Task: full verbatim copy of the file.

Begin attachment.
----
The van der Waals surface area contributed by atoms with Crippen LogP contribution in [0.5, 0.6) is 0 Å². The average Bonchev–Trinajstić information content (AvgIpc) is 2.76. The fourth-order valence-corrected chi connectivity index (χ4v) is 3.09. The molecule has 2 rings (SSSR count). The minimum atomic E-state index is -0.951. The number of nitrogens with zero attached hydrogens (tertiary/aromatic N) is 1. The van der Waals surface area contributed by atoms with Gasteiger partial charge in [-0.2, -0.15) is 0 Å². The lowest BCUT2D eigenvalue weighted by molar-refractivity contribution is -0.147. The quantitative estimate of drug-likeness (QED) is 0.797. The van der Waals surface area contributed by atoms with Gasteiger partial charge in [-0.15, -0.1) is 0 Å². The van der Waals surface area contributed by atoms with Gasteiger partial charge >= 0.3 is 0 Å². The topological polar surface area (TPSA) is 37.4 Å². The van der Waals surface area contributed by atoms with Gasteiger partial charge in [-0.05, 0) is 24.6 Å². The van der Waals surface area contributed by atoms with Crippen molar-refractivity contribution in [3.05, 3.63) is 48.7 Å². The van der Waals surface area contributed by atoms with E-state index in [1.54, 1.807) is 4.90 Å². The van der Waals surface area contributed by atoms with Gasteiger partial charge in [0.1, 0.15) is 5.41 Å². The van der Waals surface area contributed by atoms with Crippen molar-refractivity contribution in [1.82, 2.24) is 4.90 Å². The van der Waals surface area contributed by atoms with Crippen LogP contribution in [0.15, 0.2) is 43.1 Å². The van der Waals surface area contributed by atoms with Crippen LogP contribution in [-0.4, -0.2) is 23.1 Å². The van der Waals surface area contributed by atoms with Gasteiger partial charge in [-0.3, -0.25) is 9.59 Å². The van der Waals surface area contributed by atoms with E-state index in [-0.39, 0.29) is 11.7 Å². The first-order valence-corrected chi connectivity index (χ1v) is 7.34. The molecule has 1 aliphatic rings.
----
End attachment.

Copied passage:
The van der Waals surface area contributed by atoms with Crippen LogP contribution in [0.5, 0.6) is 0 Å². The average Bonchev–Trinajstić information content (AvgIpc) is 2.76. The fourth-order valence-corrected chi connectivity index (χ4v) is 3.09. The molecule has 2 rings (SSSR count). The minimum atomic E-state index is -0.951. The number of nitrogens with zero attached hydrogens (tertiary/aromatic N) is 1. The van der Waals surface area contributed by atoms with Gasteiger partial charge in [-0.2, -0.15) is 0 Å². The lowest BCUT2D eigenvalue weighted by molar-refractivity contribution is -0.147. The quantitative estimate of drug-likeness (QED) is 0.797. The van der Waals surface area contributed by atoms with Gasteiger partial charge in [-0.15, -0.1) is 0 Å². The van der Waals surface area contributed by atoms with Gasteiger partial charge >= 0.3 is 0 Å². The topological polar surface area (TPSA) is 37.4 Å². The van der Waals surface area contributed by atoms with Gasteiger partial charge in [-0.05, 0) is 24.6 Å². The van der Waals surface area contributed by atoms with Crippen molar-refractivity contribution in [3.05, 3.63) is 48.7 Å². The van der Waals surface area contributed by atoms with E-state index in [1.54, 1.807) is 4.90 Å². The van der Waals surface area contributed by atoms with Gasteiger partial charge in [0.1, 0.15) is 5.41 Å². The van der Waals surface area contributed by atoms with Crippen molar-refractivity contribution in [1.82, 2.24) is 4.90 Å². The van der Waals surface area contributed by atoms with Crippen LogP contribution in [0.15, 0.2) is 43.1 Å². The van der Waals surface area contributed by atoms with Crippen LogP contribution in [-0.4, -0.2) is 23.1 Å². The van der Waals surface area contributed by atoms with Gasteiger partial charge in [-0.3, -0.25) is 9.59 Å². The van der Waals surface area contributed by atoms with E-state index in [-0.39, 0.29) is 11.7 Å². The first-order valence-corrected chi connectivity index (χ1v) is 7.34. The molecule has 1 aliphatic rings.